At a glace, Facebook appears to have realized an increase in payments revenue in Q4 2012; however, upon closer inspection we can see that payments revenue from the quarter was actually flat (barring a one-time accounting recognition). In fact, Facebook advised investors of this development in its 10-Q filing, where it remarked that an accounting change would recognize deferred revenue in the fourth quarter.
In its October 24 10-Q filing, the company explained that its terms and conditions provide for a 30-day claim period where a customer may dispute a virtual goods transaction. Facebook’s payments revenue deference stems from the company’s admission that it would not be able to reasonably or reliably estimate future refunds or chargebacks arising during the claim period, due to a lack of historical transactional information.1
Facebook’s 8-K shows $256 million in revenue from payments and other fees in the fourth quarter. Adjusting for the $66 million in deferred revenue, we can see that revenue remained essentially unchanged, compared both to the previous quarter and the year ago quarter. Assuming approximately $190 million in payments revenue in the quarter, Facebook saw only a 7% increase over the previous quarter, and a more modest 1% increase over the year-ago quarter.2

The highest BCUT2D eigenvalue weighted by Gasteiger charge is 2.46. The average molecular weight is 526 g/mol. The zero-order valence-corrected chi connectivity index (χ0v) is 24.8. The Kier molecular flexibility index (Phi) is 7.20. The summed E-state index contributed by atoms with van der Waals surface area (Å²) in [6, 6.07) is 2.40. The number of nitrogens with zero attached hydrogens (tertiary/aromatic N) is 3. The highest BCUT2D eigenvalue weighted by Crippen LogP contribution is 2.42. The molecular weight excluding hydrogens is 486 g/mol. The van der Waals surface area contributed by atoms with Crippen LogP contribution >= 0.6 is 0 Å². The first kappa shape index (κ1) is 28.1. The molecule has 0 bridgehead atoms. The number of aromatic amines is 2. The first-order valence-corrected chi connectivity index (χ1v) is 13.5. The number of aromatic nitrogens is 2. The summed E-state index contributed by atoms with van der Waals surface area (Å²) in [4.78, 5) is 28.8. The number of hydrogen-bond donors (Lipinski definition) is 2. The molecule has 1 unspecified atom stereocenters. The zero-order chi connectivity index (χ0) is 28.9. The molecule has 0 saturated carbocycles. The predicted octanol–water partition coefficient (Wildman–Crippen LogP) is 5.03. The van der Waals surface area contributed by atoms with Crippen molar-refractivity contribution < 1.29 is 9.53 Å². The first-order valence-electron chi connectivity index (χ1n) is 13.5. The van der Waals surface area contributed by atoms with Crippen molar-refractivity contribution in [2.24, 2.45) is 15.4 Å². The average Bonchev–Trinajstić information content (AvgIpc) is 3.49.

During its earnings call, Facebook acknowledged that revenue from Facebook Gifts and Promoted Posts together contributed a modest $5 million to payments revenue in the quarter. Facebook’s recently introduced carrier billing may have also contributed to quarterly revenue by allowing the company to better monetize its web-based users. But it is unlikely these gains will offset the loss of payments revenue from platform migration.3
It is likely that Facebook’s deferred revenue across each region in unequal distribution. In the fourth quarter, Facebook claimed payments revenue of $149 million in North America, $66 million in Europe, $30 million in Asia, and $11 million in rest of world. By looking at previous quarters we can approximate the deferential effect on revenue: approximately $43 million in North America, $12 million in Europe, $10 million in Asia, and $1 million in rest of world.
The outlook for Facebook’s payments business is depressed. Mark Zuckerberg spoke optimistically about the long term revenue potential for Gifts; however, he admitted that Facebook’s primary source of revenue remains advertising. Even on a regional basis, when adjusted for deferred revenue, Facebook does not appear to be making meaningful gains in any region, suggesting that Facebook’s payment business continues to stagnate relative to gains in advertising.
- Form 10-Q, Facebook Inc., 2012.
- Form 8-K, Facebook Inc., 2013.
- Facebook will be less able to effectively monetize its smartphone user base, due to competition from app markets vying for users’ in app purchasing activities, and transactional fees on payments. For example, Apple charges a 30% transactional fee for in app purchases on iOS devices, which would materially effect Facebook’s limited payments revenue opportunities on the platform.
- *Deferred revenue by region is estimated based on historical quarterly revenue from payments and other fees.